B Subin, S Saleemi, G Morgan, F Zavisca, R Cork
B Subin, S Saleemi, G Morgan, F Zavisca, R Cork. Treatment of Chronic Low Back Pain by Local Injection of Botulinum Toxin-A. The Internet Journal of Anesthesiology. 2002 Volume 6 Number 2.
From 1998 to 2000, nineteen patients with chronic low back pain were studied by the Pain Magement Service. Diagnoses included myoneural syndrome and lumbosacral radiculitis. Ten patients were untreated (control) and nine were treated with local injection of Botulinum Toxin Type A (Botox®) into the paravertebral muscles of the low back. For all patients, measurements included visual analog pain score, McGill pain score, Oswestry & Roland-Morris disability score, spasm score and the range of lumbar spine motion. For controls, measurements were done at referral, during the first office visit, and after 1-12 months while awaiting treatment. For the treatment group, measurements were done at referral, during the first office visit, and following treatment. Our preliminary results demonstrated that: 1) During the time of referral, the control patients progressed (9/10 reported worsening of their pain); 2) With BTA treatment, the scores improved in the McGill scores (7/9), Oswestry & Roland-Morris disability scores (5/9), range of lumbar motion (4/9) and muscle spasm scores (>0.5 in 7/9) compared to the control group (p <0.05).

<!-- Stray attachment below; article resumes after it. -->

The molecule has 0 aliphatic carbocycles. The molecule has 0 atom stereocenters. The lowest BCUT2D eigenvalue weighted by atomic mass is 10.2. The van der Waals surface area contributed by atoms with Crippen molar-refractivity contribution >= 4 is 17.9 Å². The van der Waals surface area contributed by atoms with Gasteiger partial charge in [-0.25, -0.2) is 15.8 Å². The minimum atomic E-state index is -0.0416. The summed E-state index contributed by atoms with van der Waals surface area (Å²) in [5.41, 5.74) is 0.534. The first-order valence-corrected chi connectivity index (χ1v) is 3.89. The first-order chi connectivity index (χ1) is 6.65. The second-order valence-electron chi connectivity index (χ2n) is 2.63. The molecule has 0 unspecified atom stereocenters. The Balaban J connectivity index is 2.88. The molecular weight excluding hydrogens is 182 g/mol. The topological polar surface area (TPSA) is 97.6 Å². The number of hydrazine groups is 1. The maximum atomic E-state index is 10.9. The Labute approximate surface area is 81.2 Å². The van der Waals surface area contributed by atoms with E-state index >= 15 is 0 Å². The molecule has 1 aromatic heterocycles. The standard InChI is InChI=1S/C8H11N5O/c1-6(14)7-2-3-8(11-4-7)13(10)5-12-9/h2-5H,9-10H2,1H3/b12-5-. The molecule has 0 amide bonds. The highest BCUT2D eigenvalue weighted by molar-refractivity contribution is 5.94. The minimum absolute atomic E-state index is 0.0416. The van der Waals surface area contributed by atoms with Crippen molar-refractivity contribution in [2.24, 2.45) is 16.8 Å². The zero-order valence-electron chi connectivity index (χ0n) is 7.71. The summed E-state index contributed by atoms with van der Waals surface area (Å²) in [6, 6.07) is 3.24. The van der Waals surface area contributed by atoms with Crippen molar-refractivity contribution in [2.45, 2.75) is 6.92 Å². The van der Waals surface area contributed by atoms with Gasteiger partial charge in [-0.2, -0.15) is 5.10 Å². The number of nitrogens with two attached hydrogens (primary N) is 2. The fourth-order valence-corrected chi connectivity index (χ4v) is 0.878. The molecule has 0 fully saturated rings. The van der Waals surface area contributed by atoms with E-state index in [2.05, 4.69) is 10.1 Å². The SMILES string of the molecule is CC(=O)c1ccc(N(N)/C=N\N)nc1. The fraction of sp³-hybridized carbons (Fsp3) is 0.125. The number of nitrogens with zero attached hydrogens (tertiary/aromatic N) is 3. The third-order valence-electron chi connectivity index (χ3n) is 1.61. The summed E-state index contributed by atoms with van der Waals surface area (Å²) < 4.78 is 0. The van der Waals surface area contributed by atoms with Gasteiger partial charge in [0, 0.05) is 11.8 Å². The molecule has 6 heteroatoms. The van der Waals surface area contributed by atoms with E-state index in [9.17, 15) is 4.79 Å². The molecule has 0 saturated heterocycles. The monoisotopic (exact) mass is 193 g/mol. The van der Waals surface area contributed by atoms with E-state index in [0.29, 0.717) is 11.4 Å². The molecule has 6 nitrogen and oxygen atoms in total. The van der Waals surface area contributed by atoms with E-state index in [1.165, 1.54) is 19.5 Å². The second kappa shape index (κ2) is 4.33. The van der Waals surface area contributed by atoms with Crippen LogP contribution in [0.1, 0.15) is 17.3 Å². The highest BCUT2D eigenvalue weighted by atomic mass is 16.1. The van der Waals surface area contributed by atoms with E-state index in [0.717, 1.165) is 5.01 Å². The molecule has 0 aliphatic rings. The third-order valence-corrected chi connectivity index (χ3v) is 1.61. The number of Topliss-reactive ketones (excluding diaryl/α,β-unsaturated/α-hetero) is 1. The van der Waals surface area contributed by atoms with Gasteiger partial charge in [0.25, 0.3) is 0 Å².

Work done in the Pain Management Center, Department of Anesthesiology, LSUHSC Shreveport
This study was supported by the Department of Anesthesiology, LSUHSC Shreveport
Chronic low back pain affects millions of people and is the most common cause of disability in younger workers . Muscle spasm is an important component of this pain. Therapies to decrease this spasm include medications, physical therapy, transcutaneous electrical nerve stimulation (TENS), biofeedback, and relaxation therapy.
Botulinum Toxin Type A (Botox®) in low doses produces a chemical denervation of muscles . Since its use in the treatment of strabismus 20 years ago , Botulinum Toxin Type A has been effective in reducing muscle spasm in patients with cervical dystonia [4,5,6], achalasia and rectal fissure , chronic limb spasticity , blepharospasm , hand dystonia [10, 11], myofascial pain syndrome , fibromyalgia and Stiff-Person Syndrome , and numerous neurologic disorders .
Use of BTA in the treatment of chronic low back pain has been limited, and very few reports have been published on this subject [15, 16]. The present authors studied the effect of BTA in patients with low back pain secondary to lumbar muscle spasm and lumbosacral radiculitis.